Within the next few months, the Uber IPO is expected to hit the markets. Keep in mind that the company has confidentially filed its S-1 with the Securities and Exchange Commission (the document is usually not made public until a couple weeks before the offering).
While we’ve seen many tech unicorns come public during the past couple years, the Uber deal will be in another league. Note that the capital raise could be over $20 billion and the valuation more than $120 billion (the company has already raised $20 billion in private markets). This would make the Uber IPO one of the largest in history.
Getting to this point has not been without its challenges and drama. In June 2017 Travis Kalanick resigned as CEO of the company in the midst of trade secret theft and aggressive efforts against regulators.
Yet the incoming CEO, Dara Khosrowshahi (who was the CEO of Expedia), has wasted little time in making big changes, especially with the corporate culture. And yes, the IPO will be an important part of the process.
Although, the offering will be more than just about raising money. An IPO will provide liquid stock as currency for dealmaking as well a way to attract talented employees. Let’s face it, the effort for developing self-driving vehicles will require hiring top-notch engineers and data scientists.
“The marketplace that has the best global coverage, with the most earnings for drivers, and the lowest cost and most convenient experience for consumers will win,” said Andre Haddad, who is the CEO of Turo. “It is still early in the race towards transforming the multi-trillion dollar personal mobility space.”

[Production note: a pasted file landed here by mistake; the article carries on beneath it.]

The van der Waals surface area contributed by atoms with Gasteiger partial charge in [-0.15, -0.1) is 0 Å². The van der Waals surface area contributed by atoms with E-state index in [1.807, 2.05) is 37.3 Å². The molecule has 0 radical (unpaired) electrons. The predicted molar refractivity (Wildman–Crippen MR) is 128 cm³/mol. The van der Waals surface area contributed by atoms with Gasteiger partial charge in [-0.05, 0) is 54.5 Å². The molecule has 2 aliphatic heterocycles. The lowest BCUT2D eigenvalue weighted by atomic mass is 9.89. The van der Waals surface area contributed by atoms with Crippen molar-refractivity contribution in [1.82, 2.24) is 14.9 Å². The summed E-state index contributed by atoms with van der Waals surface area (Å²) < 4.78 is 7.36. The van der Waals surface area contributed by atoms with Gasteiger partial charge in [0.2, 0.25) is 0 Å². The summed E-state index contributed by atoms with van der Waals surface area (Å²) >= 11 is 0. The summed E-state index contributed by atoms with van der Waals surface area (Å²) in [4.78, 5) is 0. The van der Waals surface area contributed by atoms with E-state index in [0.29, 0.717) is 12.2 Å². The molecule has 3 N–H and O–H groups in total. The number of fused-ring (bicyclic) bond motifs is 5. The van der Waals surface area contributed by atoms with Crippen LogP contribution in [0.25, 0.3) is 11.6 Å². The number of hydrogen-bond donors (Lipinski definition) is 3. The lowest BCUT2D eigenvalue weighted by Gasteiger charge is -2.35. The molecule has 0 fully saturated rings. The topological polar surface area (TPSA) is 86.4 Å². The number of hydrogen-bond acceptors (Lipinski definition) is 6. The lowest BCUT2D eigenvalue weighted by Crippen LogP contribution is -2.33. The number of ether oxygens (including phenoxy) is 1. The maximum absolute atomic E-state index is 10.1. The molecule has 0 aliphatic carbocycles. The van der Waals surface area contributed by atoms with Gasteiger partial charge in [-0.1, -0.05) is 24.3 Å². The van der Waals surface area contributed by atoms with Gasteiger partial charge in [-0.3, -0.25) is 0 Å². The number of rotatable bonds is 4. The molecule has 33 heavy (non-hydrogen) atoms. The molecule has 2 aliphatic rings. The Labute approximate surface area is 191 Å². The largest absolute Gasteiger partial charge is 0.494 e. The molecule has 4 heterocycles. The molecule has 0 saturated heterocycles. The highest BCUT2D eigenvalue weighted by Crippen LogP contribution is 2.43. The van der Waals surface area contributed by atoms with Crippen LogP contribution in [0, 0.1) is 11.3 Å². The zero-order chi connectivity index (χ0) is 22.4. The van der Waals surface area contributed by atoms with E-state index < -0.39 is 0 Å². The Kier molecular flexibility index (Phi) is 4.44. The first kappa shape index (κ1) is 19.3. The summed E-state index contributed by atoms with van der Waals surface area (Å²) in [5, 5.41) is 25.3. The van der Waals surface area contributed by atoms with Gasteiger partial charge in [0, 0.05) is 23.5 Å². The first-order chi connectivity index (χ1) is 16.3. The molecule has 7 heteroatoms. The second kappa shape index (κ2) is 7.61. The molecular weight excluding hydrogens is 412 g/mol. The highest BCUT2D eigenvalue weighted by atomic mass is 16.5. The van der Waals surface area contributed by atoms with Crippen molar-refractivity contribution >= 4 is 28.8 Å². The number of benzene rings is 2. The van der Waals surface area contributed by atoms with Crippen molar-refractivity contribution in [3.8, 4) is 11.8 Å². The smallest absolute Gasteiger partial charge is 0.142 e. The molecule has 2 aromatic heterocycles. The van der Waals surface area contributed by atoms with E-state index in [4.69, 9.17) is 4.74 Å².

It also looks like arch rival Lyft will pull off its own IPO in early 2019. But Uber may have the edge. The company has about 69% of the US market and a presence across 70 other countries. Uber also has a variety of other business segments, such as UberEats and freight. As for the growth rate, it remains solid (revenues up about 38% to $2.95 billion in the latest quarter).
But then again, Lyft still has made considerable progress. Besides, when it comes to the tech space, it can be tough to maintain a lead. Hey, not long ago, companies like Nokia and BlackBerry dominated their industries. Now they are has-beens.
“The biggest difference between Uber and Lyft is the global effort,” said Jamie Sutherland, who is the CEO of Sonix and also the co-founder of one of the earlier players in the taxi-hailing industry, TaxiNow. “Uber is having to spend much more money entering new markets and working out issues with regulators. Once this has been paved, it makes it easier for a company like Lyft to follow. Sure Uber will get some first-mover advantages, but as we’ve seen in more developed markets like San Francisco, the switching costs for a consumer are non-existent.”
But in the end, the Uber IPO may ultimately depend on something out of the control of management: the fickleness of the equities markets. The plunge in December has been the worst since the Great Depression – and it is far from clear if things have stabilized. There remain many uncertainties like the Federal Reserve’s interest rate policies and the trade dispute between the US and China.
Granted, this is not to imply that Uber will fail in getting its deal done. However, it could mean that the valuation will need to be revised downwards and the after-market performance could be muted.